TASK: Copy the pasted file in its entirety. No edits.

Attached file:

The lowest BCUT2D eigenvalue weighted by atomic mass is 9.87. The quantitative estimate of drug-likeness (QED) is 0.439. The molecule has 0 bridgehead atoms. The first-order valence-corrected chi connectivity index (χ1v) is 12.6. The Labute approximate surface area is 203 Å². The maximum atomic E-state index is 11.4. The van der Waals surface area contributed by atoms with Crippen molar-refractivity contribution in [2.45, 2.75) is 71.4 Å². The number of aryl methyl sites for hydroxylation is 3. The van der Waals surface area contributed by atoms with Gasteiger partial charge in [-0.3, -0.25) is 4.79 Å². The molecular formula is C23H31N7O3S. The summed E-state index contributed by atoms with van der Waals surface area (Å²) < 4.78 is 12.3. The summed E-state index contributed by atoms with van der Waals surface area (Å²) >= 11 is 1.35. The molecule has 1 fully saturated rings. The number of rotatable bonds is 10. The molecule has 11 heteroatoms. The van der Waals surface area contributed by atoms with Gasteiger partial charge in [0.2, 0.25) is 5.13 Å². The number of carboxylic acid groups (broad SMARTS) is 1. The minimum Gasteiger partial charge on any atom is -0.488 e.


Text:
The lowest BCUT2D eigenvalue weighted by atomic mass is 9.87. The quantitative estimate of drug-likeness (QED) is 0.439. The molecule has 0 bridgehead atoms. The first-order valence-corrected chi connectivity index (χ1v) is 12.6. The Labute approximate surface area is 203 Å². The maximum atomic E-state index is 11.4. The van der Waals surface area contributed by atoms with Crippen molar-refractivity contribution in [2.45, 2.75) is 71.4 Å². The number of aryl methyl sites for hydroxylation is 3. The van der Waals surface area contributed by atoms with Gasteiger partial charge in [-0.3, -0.25) is 4.79 Å². The molecular formula is C23H31N7O3S. The summed E-state index contributed by atoms with van der Waals surface area (Å²) < 4.78 is 12.3. The summed E-state index contributed by atoms with van der Waals surface area (Å²) >= 11 is 1.35. The molecule has 1 fully saturated rings. The number of rotatable bonds is 10. The molecule has 11 heteroatoms. The van der Waals surface area contributed by atoms with Gasteiger partial charge in [0.2, 0.25) is 5.13 Å². The number of carboxylic acid groups (broad SMARTS) is 1. The minimum Gasteiger partial charge on any atom is -0.488 e.